The most gruesome part of the castle has to be the male and female slave dungeons. The male slave dungeon is large and probably held up to 200 men at a time, often waiting 3 months for a ship to arrive to take them to the Americas. From inside the male slave dungeon is a small, dark tunnel, grimly marked “To waiting slave ships.” The tunnel itself is not lit and was the only time so far that I actually felt scared – I couldn’t see my hands in front of me, and the tunnel kept getting smaller and smaller. I turned back to the light, something so many individuals weren’t allowed to do. The female slave dungeons were smaller, but no less sinister, all facing a courtyard that opened up to the captain’s rooms, allowing them access to the female Africans below (via a secret staircase). Inside the dungeons was perhaps one of the foulest smells imaginable, one probably not as a potent as it was when the place was still actually a dungeon. I think that one could get spend hours and hours exploring the place, but we had one last stop before sundown. São Jorge da Mina certainly left an impression on me that I won’t soon forget.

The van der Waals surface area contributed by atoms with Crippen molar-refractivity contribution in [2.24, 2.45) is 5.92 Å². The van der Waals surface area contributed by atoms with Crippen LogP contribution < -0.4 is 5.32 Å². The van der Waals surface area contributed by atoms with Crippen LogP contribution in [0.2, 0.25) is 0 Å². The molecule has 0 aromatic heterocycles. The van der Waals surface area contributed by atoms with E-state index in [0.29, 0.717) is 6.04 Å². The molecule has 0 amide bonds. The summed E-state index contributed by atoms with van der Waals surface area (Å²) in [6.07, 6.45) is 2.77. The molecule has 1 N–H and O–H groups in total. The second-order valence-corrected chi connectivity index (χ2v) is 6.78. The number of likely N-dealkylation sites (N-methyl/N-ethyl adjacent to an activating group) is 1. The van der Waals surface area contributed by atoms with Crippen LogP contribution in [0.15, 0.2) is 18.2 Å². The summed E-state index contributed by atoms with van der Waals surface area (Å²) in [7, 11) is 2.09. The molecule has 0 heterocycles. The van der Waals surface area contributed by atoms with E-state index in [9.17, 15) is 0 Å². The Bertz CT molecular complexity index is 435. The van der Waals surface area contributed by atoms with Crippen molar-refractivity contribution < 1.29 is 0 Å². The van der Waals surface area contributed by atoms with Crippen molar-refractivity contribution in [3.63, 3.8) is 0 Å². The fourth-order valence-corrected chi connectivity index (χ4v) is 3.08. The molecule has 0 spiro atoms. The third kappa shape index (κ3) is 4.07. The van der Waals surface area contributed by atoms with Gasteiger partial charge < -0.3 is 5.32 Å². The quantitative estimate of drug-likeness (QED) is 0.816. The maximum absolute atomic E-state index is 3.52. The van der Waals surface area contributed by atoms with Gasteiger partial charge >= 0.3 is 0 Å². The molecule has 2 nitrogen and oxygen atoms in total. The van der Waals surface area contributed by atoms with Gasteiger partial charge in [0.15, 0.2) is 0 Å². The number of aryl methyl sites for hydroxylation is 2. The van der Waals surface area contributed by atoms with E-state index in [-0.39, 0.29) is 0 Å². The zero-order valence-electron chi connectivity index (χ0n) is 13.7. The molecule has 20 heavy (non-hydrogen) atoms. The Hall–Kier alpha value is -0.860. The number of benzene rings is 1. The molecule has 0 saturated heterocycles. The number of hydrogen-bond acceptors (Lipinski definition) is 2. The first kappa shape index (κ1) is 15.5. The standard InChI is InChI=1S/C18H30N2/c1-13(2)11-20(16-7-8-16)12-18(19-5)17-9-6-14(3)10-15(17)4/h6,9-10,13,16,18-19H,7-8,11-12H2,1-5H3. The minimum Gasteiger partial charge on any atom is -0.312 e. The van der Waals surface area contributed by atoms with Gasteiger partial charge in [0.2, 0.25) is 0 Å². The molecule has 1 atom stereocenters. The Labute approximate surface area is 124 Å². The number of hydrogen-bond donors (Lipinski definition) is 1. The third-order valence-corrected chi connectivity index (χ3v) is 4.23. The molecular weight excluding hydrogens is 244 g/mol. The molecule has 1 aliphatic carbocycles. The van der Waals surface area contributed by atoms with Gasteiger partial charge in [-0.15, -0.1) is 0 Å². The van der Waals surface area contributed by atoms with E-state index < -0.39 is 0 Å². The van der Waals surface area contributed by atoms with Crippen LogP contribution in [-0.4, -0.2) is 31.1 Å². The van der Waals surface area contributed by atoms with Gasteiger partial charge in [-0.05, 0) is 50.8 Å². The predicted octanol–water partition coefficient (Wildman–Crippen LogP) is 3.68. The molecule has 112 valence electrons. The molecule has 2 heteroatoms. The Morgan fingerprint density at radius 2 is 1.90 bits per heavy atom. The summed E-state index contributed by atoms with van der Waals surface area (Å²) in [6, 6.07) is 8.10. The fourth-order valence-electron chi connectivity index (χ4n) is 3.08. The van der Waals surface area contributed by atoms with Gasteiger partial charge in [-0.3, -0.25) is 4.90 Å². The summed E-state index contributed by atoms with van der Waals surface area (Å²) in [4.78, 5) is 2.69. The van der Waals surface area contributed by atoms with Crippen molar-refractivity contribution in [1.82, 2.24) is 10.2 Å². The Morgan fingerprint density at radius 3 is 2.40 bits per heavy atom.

Our last stop was across the street from the castle and up the Jago Hill to Fort St. Jago, the only fort in the Gold Coast built primarily for military reasons. The place was the perfect location to look down over Elmina, and the Dutch used it to capture the castle in 1637. The Dutch wanted to make sure no other European or African power repeated what they had accomplished, so they built a fort on the hill to protect the castle. The castle is in decent condition, and the views over Elmina are unmatched. We watched the sun begin to set over the small fishing boats in the harbor. We headed to our new base in Elmina to rest after a long day. Tomorrow is Sunday, a day to finally rest and reflect on all that we have seen and experienced so far.